Fewer but Bigger Farms

Nearly ever time I tell someone my family has a farm, I have to answer a set of questions: What kind? Do you milk the cows by hand? How big is it? How many cows are there?

We have a dairy farm of Jerseys.

We don’t milk our cows by hand, and I never milk them.

If by size you mean acreage, the farm is around 110 acres plus an additional 113 acres of hay fields owned and farmed by my uncle. If you’re actually curious about the number of employees, it’s my dad. I mentioned my uncle, and besides his fields, he helps out with the feeding and maintenance of the farm. Other chores are completed by my brothers—sometimes.

And finally, though it varies a little because livestock are live, our milking-age herd is around 120 cows. Then we have 100 or so younger—or male—cattle.

Now that I answered the general questions about the size of our farm, let me explain why the size of farms matters in the national agricultural conversation.

While the number of farms are decreasing, the sizes of farms are increasing.

“The number of farms in the United States for 2016 is estimated at 2.06 million, down 8 thousand farms from 2015,” according to the USDA. “Total land in farms, at 911 million acres, decreased 1 million acres from 2015. The average farm size for 2016 is 442 acres, up 1 acre from the previous year.”

The majority of farms in the United States are still small, but more and more, big corporate farms buy up other farmlands.

“While a number of farms continue to grow on one end of the spectrum, the rest are shrinking on the other, leaving fewer and fewer mid-sized farms,” according to an article in the Washington Post.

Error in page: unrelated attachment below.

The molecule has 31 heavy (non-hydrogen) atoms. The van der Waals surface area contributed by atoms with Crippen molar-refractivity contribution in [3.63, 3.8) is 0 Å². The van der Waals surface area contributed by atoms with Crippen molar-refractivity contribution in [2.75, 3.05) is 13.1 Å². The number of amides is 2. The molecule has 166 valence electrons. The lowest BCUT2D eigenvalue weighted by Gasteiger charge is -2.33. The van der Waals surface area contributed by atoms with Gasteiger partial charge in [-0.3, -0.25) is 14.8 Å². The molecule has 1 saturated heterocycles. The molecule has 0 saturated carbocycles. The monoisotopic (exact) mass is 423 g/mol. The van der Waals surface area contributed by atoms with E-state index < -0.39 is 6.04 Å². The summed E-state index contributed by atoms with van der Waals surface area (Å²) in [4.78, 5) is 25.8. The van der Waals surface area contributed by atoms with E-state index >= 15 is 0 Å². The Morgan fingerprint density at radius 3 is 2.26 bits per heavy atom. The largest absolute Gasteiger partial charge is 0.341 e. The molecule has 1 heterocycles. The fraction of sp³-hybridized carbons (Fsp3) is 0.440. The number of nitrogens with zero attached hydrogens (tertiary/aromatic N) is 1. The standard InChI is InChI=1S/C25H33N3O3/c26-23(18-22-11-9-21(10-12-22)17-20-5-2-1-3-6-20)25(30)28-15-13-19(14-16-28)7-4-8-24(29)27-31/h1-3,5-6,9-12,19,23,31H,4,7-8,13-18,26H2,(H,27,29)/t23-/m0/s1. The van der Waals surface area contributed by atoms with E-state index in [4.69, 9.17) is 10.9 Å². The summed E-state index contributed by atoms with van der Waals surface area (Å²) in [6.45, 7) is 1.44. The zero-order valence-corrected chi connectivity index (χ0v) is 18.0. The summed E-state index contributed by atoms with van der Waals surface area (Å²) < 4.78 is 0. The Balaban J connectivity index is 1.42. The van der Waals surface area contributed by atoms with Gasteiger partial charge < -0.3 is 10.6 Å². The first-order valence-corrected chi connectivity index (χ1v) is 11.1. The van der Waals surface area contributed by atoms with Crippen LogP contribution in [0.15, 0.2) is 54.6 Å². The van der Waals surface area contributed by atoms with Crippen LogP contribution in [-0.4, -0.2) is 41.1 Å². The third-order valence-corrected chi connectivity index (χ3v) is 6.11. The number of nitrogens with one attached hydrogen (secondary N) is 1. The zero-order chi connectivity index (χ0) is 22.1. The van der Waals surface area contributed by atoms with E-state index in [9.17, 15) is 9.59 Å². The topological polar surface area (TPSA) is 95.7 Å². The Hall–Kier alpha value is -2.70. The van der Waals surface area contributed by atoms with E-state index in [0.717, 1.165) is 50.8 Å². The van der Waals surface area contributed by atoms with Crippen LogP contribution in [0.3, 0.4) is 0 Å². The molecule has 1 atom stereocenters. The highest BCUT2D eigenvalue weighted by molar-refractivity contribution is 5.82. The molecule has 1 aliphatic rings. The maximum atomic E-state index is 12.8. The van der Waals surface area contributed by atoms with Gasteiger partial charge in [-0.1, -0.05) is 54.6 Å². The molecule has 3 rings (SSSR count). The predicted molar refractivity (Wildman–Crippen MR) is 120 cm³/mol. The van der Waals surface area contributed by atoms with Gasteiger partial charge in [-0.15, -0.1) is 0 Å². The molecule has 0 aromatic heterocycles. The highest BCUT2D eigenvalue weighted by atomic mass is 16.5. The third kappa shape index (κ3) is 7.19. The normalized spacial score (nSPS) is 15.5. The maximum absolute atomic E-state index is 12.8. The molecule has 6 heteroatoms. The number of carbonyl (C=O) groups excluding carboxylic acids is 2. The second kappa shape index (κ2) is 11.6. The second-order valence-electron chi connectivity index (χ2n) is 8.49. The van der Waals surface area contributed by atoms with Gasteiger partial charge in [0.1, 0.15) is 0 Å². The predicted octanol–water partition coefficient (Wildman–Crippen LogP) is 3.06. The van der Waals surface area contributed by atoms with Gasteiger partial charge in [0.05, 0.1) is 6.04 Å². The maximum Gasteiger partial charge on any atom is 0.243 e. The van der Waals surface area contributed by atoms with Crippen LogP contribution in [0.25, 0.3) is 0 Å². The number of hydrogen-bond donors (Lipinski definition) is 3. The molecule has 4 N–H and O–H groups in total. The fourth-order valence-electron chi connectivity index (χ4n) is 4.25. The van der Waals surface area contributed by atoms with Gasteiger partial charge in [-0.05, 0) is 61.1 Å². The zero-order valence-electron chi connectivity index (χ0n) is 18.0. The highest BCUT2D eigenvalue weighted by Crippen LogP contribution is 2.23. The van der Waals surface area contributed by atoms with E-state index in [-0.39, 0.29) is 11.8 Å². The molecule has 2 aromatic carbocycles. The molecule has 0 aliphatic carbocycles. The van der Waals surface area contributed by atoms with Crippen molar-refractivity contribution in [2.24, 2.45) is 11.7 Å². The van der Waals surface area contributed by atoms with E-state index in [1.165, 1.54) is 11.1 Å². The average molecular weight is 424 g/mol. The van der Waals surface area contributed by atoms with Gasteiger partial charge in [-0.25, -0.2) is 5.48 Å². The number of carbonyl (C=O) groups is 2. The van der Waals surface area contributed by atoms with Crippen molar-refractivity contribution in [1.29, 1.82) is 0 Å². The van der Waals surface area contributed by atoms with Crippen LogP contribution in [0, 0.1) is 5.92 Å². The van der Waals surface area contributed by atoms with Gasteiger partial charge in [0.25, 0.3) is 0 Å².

Large farms account for 42.4 percent of agricultural production, and while they are still only a small fraction of all farms, they’re increasingly common given their productivity and profit.

In the dairy industry more specifically, the USDA reports that the number of dairy farms with all under 500 head decreased between 2000 and 2006 (with a pattern that suggests the trend continues). Meanwhile farms with over 1,000 head increased in number.

One of the largest dairy farms in the U.S. is Fair Oaks Farm, an operation owned by nine families. People can go on guided tours of this farm with its 10 milking parlors, 400 employees, and 30,000 cattle. The difference between it and our farm does not need elaboration beyond that.

I fully admit this is conjecture, but I don’t expect that all agriculture in the coming future will be so industrialized as the Fair Oaks Farm and other mega-farms. However, the trend towards more large farms and fewer small farms is a drastic change from the past, and it’s and something to watch.

“Early 20th century agriculture was labor intensive, and it took place on many small, diversified farms in rural areas where more than half the U.S. population lived,” according to the USDA. “Agricultural production in the 21st century, on the other hand, is concentrated on a small number of large, specialized farms in rural areas where less than a fourth of the U.S. population lives,”

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